EWU celebrates more than love on Valentine’s Day

By Lorna Hartman, Staff Writer

John de Graaf presents “The Happiness Initiative” on 10 ways to be happy and fulfilled.

 

Photo by: Jade RaymondJohn de Graaf presents "The Happiness Initiative" on 10 ways to be happy and fulfilled.

Photo by: Jade Raymond
John de Graaf presents “The Happiness Initiative” on 10 ways to be happy and fulfilled.

To kick off both the Happiness Initiative and the 26 Days of Kindness, John de Graaf, author of “What’s the Economy For, Anyway?” gave a slide presentation on Feb. 14 in the library on measuring happiness with concrete data and taking steps to improve well-being.

Over 200 people attended, according to results posted by EWU Libraries on the Happiness Initiative Facebook page.

De Graaf presented broad results from his Happiness Survey, which he has given to groups all over the world. Surveys were also made available for students to take at computers in the library after his presentation ended.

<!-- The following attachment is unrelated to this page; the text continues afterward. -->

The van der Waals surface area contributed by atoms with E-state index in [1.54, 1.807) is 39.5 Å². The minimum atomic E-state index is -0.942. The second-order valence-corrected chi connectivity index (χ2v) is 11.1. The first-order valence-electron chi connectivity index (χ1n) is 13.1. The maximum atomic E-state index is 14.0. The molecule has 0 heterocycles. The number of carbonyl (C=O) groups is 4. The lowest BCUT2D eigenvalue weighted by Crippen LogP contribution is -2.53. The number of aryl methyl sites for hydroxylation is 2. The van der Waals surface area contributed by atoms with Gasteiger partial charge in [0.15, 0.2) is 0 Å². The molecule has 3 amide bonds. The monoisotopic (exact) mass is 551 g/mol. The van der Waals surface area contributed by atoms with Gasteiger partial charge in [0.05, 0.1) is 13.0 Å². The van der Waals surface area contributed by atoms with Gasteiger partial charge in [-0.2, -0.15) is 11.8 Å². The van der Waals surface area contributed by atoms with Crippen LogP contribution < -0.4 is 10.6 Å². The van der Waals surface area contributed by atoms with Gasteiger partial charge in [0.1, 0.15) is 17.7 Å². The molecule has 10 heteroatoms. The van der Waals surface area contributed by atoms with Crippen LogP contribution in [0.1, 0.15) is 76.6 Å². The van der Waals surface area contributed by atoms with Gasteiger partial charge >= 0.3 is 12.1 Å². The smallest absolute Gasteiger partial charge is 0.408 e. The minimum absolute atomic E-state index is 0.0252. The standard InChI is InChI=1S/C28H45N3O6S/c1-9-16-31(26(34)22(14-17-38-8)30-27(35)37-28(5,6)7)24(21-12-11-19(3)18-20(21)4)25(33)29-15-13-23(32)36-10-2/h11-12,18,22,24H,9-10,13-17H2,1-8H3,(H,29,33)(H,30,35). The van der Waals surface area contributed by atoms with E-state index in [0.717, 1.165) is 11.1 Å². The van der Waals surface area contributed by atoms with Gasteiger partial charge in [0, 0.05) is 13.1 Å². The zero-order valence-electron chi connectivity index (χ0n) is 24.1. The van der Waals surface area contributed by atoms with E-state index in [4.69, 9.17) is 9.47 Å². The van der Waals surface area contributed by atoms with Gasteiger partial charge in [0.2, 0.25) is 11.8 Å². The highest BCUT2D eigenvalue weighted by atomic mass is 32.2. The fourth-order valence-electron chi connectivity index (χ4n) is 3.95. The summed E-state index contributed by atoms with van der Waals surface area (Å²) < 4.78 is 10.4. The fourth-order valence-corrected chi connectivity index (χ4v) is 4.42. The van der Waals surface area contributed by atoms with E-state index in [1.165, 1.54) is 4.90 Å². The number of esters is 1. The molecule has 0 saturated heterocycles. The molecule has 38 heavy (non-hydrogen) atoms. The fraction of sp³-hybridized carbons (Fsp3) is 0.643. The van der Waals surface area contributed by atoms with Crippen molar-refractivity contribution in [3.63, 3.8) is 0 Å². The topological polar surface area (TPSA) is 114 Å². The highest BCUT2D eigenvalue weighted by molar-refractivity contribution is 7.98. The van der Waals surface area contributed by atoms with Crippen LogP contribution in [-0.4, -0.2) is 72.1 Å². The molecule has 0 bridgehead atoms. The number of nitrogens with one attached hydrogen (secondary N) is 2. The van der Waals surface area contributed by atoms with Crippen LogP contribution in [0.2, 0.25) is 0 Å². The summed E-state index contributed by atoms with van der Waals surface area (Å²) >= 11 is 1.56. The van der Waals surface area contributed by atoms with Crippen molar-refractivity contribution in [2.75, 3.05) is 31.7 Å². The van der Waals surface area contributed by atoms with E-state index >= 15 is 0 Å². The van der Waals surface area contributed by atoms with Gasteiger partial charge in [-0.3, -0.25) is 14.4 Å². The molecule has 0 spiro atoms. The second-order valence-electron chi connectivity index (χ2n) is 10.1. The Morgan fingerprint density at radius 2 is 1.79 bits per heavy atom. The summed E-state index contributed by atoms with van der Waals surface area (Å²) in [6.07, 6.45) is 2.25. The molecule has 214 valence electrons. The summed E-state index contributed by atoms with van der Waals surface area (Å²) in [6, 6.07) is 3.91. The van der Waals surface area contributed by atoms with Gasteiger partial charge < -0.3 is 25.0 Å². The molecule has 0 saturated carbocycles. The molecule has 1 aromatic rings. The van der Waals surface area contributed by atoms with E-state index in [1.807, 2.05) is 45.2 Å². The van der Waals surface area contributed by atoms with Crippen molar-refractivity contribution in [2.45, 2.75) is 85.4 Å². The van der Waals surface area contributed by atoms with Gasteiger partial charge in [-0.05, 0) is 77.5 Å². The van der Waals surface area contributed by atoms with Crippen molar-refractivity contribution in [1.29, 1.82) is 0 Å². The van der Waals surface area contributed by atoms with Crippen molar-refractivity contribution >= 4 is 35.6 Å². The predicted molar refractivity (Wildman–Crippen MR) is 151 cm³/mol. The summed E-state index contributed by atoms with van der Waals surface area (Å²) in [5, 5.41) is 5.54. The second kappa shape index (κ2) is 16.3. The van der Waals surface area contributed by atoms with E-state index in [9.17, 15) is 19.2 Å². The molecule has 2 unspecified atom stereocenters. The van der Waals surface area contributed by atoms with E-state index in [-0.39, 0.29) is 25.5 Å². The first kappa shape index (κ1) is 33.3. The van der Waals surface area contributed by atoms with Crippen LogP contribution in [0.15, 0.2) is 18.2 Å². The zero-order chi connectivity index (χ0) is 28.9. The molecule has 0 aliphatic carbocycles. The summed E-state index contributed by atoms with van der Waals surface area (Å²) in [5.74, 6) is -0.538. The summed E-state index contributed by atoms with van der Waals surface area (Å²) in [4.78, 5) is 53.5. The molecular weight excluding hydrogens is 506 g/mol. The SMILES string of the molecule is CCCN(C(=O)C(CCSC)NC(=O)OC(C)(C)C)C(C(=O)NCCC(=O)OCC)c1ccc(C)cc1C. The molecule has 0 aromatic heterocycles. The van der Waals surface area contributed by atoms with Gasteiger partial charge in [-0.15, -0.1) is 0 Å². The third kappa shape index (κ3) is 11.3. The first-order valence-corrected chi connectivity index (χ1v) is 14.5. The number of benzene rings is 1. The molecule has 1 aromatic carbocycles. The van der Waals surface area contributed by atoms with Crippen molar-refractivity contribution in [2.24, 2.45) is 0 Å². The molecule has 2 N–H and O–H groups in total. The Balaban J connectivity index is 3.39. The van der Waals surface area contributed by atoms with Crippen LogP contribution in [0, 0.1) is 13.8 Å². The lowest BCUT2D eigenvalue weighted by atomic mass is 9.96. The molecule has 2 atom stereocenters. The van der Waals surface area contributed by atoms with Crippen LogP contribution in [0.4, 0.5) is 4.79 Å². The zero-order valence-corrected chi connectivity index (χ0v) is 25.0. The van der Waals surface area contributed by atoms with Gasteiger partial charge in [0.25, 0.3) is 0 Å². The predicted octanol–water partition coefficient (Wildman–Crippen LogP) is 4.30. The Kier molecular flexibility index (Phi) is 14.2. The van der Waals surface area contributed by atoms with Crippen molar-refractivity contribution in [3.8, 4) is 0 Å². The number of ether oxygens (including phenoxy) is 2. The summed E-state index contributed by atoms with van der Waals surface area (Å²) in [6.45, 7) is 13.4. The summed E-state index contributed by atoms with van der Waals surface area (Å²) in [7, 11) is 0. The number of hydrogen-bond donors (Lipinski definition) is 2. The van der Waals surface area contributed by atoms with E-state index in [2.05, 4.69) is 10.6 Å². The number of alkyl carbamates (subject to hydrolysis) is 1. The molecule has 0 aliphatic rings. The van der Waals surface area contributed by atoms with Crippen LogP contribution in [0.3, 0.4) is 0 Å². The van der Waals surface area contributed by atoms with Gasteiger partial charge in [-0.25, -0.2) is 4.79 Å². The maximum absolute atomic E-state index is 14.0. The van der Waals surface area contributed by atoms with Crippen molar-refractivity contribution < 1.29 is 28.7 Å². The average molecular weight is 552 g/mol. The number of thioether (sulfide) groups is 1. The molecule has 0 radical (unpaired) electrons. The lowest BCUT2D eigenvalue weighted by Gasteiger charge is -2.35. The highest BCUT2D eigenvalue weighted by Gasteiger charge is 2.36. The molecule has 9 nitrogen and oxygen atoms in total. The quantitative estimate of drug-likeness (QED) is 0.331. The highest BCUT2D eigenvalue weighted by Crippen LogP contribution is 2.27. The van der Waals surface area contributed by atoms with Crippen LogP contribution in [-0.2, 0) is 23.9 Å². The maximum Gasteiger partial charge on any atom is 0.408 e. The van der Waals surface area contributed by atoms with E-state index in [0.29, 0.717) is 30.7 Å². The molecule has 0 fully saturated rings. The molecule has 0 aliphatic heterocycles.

“You get what you measure,” de Graaf said. “For too long we’ve measured the wrong things. Gross domestic product doesn’t tell us whether we have a good quality of life or a sustainable society. This survey, which includes 10 domains of well-being, not just income, is a good way to start measuring the important things we care about so we can actually achieve them.”

The survey was developed by San Francisco State University’s Dr. Ryan Howell and his team. “When you take into account both time efficiency and comprehensiveness, I firmly believe this is the best well-being survey out there anywhere,” Howell said. “Individuals, organizations, academic institutions and governments can all benefit from using this survey.”